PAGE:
In previous articles we’ve written about form over function and in those articles we stress the importance of knowing what your presentation needs to do and the constraints it must fit into before creating it. A major component of actually bringing a presentation to life that fits within those constraints is understanding the concept of what we call sentence scaling. Perhaps there’s another term for it (none that we’ve found) but the idea behind sentence scaling is simple: one idea (or point) can be written in many ways, from a full sentence to a single word.
Sentence scaling works like this:
Presentations that use full sentences are best for sending ahead to be read by an audience or as a stand-alone. If you’re not going to actually ever present something, or if it will more than likely be read by many other people after you’ve actually presented it, using full sentences can be invaluable. Full sentences provide the context and plain language to be able to communicate any sort of idea. In theory, everything (or the most important things) that you speak to when giving a presentation would be placed on a slide using full sentences.
A big watch-out with using full sentences is that presenters are inclined to stand there and just read from the slide. Don’t do this. You’ll bore everyone to death, plus they can read it for themselves. To avoid this, bold a few words on the slide so they pop out as visual cues for you.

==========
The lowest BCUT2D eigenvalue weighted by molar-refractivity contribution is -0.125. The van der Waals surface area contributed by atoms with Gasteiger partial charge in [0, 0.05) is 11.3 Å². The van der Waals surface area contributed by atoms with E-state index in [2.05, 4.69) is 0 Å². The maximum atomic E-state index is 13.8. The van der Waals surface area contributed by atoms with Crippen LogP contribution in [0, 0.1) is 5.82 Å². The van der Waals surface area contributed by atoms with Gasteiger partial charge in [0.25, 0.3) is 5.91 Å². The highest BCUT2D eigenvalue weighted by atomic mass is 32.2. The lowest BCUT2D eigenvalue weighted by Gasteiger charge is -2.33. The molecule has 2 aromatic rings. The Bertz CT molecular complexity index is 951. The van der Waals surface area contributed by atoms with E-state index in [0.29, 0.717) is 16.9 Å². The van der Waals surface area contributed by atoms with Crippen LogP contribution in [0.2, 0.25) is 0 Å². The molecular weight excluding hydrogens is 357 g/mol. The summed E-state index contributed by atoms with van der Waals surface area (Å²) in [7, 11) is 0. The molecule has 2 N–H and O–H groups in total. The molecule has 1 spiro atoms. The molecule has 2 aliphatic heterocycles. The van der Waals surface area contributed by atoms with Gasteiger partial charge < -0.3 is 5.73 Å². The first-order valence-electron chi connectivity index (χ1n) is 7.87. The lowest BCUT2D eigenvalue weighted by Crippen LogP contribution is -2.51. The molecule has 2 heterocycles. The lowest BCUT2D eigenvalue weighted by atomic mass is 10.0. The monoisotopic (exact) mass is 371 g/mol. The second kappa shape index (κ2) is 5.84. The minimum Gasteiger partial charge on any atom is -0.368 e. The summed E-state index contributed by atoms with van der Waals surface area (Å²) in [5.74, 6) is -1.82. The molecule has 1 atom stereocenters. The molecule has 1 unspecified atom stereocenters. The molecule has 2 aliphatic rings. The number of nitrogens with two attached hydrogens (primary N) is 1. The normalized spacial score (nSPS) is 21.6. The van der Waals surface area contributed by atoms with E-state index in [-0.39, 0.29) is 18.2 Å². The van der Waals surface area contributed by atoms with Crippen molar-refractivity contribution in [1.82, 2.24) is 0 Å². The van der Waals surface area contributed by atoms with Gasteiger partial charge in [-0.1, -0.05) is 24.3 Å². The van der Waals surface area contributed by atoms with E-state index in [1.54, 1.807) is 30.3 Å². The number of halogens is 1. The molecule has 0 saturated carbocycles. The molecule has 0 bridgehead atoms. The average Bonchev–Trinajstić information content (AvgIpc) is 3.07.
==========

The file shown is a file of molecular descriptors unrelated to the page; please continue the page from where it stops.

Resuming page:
Full sentence example: “The man owned exactly fifty-five sea turtles, all of which were on the endangered species list and illegally obtained.”
If you haven’t rehearsed as much as you should have, or don’t know all the material by heart yet, using short phrases throughout your deck instead of full sentences is probably where you should land. This is kind of a nice middle ground between a one-word talking point cue and a full sentence. Contracted sentences take up less visual space and still allow your audience to scan the slide while you’re talking. Lastly, presenters are less likely to just stand there and read the slide as they’re forced to fill in the blanks of the sentences that are incomplete.
Contracted sentence example: “55 illegal and endangered sea turtles”
Shortest and most simple of the three, a minimal phrase a sentence at all; it’s really just a word or two. It’s a short phrase that only serves a reminder to the presenter about what to talk about next. Minimal phrases, like the name suggests, usually only contain the most basic of information and is usually only best when creating decks that are not meant to be read as a stand-alone. A voice over is almost always essential for audiences to be able to understand the material being presented.
Written example: “55 sea turtles”
The above example only makes sense with a voice over from a presenter where the presenter would speak to the audience about why mallards are better than pigeons and a few facts that back that up.
That’s one majestic duck (image credit: TexasEagle on Flickr). I think that might be evidence enough as to why mallards are greater than pigeons… but that’s just me.
Do you use any other techniques when writing out points in your decks?